Parole v. Probation in Florida
March 3, 2022 Don Pumphrey, Jr. Criminal Defense Social Share
Most people know parole and probation from criminal procedural television shows. Often, these terms are used interchangeably, blurring the lines between their important distinctions. In Florida, thousands of returning citizens are either released from prison to serve the rest of their sentence on parole or placed on probation. If you or a loved one has been accused of a crime in Florida, knowing the difference between these two penalties is extremely important.
What Are the Similarities?
Though they are different penalties, they do share some commonalities:
- Both serve as alternatives to incarceration, like jail or prison
- Both involve the offender living in the community
- Both necessitate the offender complying with a list of conditions
- Both require the offender to meet with an officer to ensure they are following the rules
Probation in Florida
Most criminal cases in Florida result in the offender being sentenced to probation, amongst other things. Probation is a type of community supervision and a post-release sentence that starts once an incarceration sentence is over. Essentially, is it either an alternative to jail or a suspension of a sentence of incarceration. An offender who is sentenced to probation will be able to return to living in their community as long as they report to their probation officer regularly and follow the terms of probation, meaning the rules (both general and specific) that they have to now follow. A common condition of probation is community service. In order to be eligible for probation, the court would need to determine that your sentence no longer or does not require a stay in jail or prison. The court would also need to determine that you are not a danger to your community. If you violate the conditions of your probation, you can be taken immediately back to jail. Some standard conditions of probation include:
- Reporting to your probation officer
- Keeping gainful employment
- Remaining at a specific place
- Keep from violating laws
- Making restitution or reparation payments
- Submission to random alcohol or drug tests
- Keep away from firearms or weapons
To read more about probation violations in Florida, visit our blog post here.
There are many different types of probation available depending on the nature and severity of the offense convicted. Some common types of probation include:
- Standard Probation
- Drug Offender Probation
- Sex Offender Probation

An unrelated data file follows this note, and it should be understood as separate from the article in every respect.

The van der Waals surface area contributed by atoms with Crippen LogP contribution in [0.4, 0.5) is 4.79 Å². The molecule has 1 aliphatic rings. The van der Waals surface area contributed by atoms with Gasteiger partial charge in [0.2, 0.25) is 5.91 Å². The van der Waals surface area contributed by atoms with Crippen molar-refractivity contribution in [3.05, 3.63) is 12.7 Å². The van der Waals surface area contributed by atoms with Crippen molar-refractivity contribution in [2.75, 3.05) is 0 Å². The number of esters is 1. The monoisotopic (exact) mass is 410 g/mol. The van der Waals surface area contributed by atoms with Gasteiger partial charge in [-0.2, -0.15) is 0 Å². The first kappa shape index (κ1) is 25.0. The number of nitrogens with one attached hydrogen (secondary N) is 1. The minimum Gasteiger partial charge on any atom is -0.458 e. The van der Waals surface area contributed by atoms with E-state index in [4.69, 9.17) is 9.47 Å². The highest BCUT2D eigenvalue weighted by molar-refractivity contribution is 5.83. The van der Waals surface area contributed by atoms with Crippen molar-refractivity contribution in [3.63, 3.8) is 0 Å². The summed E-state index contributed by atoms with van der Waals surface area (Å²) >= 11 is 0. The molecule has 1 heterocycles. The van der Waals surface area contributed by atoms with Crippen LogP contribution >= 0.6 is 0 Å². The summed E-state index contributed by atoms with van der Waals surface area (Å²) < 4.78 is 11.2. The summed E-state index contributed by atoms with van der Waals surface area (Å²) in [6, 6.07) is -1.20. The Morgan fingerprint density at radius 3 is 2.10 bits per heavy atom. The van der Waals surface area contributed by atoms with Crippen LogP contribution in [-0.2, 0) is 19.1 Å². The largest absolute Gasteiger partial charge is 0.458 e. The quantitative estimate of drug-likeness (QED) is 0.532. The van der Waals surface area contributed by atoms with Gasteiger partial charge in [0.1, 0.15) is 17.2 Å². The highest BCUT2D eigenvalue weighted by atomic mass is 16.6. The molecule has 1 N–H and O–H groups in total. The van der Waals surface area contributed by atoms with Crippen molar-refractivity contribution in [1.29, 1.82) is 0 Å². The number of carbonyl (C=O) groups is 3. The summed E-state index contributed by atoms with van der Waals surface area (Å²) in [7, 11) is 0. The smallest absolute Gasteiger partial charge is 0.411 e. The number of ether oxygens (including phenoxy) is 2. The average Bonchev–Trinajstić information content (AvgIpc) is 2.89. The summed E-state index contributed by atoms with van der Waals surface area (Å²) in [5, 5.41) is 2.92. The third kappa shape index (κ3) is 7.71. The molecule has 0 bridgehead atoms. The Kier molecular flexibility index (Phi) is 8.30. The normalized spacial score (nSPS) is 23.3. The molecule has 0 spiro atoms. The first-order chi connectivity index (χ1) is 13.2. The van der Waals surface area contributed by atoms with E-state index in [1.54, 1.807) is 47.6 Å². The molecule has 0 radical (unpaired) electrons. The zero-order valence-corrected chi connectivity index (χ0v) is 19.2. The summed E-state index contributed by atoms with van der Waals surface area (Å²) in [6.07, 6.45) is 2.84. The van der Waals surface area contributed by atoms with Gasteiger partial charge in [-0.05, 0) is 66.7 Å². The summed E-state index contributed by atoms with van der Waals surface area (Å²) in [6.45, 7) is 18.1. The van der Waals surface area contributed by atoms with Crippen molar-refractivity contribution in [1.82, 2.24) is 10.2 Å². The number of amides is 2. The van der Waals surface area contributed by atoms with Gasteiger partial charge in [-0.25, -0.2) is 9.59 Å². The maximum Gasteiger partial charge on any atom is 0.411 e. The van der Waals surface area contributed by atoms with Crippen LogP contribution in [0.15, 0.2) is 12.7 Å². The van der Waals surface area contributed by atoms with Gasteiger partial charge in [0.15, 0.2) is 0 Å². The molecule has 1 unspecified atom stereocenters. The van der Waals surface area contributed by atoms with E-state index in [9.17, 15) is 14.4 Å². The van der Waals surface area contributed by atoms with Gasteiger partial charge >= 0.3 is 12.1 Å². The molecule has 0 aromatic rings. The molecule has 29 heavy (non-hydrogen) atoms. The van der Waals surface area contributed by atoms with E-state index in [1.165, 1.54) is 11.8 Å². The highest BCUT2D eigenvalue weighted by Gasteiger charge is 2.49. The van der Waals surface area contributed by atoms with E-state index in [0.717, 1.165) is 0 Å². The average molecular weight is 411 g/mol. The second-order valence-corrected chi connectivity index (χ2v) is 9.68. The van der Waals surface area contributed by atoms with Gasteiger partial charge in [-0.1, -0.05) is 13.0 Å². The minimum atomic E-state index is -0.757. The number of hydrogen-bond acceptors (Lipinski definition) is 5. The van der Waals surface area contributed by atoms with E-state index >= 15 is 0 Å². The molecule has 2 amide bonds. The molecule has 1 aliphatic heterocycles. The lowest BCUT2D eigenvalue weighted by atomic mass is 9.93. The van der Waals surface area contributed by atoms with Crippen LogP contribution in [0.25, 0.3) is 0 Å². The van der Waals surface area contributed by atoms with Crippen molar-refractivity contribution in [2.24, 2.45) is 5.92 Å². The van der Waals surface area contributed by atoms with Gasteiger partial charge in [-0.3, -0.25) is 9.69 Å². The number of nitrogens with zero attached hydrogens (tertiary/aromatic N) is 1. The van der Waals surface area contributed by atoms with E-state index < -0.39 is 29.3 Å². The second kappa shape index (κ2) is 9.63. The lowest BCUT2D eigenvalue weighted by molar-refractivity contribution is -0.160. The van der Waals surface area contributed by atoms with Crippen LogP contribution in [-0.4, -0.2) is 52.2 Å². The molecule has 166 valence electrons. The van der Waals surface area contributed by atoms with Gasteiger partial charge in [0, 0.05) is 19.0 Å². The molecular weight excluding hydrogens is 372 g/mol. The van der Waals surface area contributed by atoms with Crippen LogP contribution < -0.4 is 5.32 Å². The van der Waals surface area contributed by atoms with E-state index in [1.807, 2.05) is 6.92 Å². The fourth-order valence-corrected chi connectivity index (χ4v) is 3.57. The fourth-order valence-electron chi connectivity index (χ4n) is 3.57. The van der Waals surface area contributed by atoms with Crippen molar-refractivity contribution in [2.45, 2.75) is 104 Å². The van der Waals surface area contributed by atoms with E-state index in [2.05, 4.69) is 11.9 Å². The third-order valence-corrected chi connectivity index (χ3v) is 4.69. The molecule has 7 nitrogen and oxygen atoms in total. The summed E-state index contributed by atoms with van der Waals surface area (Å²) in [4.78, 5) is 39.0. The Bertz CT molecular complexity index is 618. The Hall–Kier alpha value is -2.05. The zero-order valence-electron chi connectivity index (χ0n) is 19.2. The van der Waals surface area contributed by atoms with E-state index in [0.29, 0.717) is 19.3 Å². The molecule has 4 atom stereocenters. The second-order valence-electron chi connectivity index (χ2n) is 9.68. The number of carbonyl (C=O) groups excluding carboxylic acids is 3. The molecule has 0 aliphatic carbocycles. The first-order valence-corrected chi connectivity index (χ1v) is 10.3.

- Administrative Probation
- Community Control (house arrest)
Parole in Florida
According to the Florida Commission on Offender Review (FCOR), the parole overseer in Florida:
Parole is the release of an inmate, prior to the expiration of the inmate’s court-imposed sentence, with a period of supervision to be successfully completed by compliance with the conditions and terms of the release agreement ordered by the Commission. The decision of the Commission to parole an inmate shall represent an act of grace of the State and should not be considered a right.
The Commission on Offender Review administers parole (see Chapters 947, 948, and 949, Florida Statutes). It allows an inmate who has been granted parole to serve the remainder of his or her prison sentence outside the confines of the institution. Once released, the parolee is subject to strict conditions of supervision, and if those conditions are violated, the Commission may return the parolee to prison.
So, parole is essentially the restricted release of an offender before they have completed their prison sentence. It is not a right, but rather, an “act of grace.” As long as the offender follows the rules, they can serve out the remainder of their sentence in their community.
Unfortunately, Florida does not really grant parole. Generally, only offenders whose crimes date back to the 1980s and 1990s can qualify for parole. This covers less than four thousand inmates out of the over seventy thousand inmates residing in Florida. According to FCOR, this change came about due to the sentencing guidelines enacted in 1983 that effectively abolished parole for offenders sentenced after October 1, 1983. Now, only inmates who committed crimes before that date are eligible for parole consideration. Others considered include:
- any inmate who committed a first-degree murder, a felony murder, or the crime of making, possessing, throwing, projecting, placing, or discharging a destructive device (or the attempt of) prior to May 25, 1994;
- any inmate who committed all other capital felonies prior to October 1, 1995;
- any inmate who committed a continuing criminal enterprise (violation of s. 893.20, F.S.) prior to June 17, 1993;
- any inmate who committed a murder of a law enforcement officer (and other specified officers) prior to January 1, 1990;
- any inmate who committed a murder of a justice or judge prior to October 1, 1990; and
- any inmate who committed a felony prior to October 1, 1983, or those elected to be sentenced “outside the guidelines” for felonies committed prior to July 1, 1984.
The latest rules regarding parole can be found here.
Tallahassee Criminal Defense Attorney
Florida allows for many types of sentencing, some more lenient than others. To ensure you get the best outcome possible, contact a qualified Tallahassee criminal defense attorney as soon as possible if you or a loved one has been accused of a crime. Don Pumphrey and the members of the legal team at Pumphrey Law Firm have decades of experience defending Floridians against criminal charges and will fight zealously for your freedom. Give us a call at (850) 681 – 7777 or send an online message to discuss your legal matter during an open and free consultation with an attorney in our legal team.
Written by Gabi D’Esposito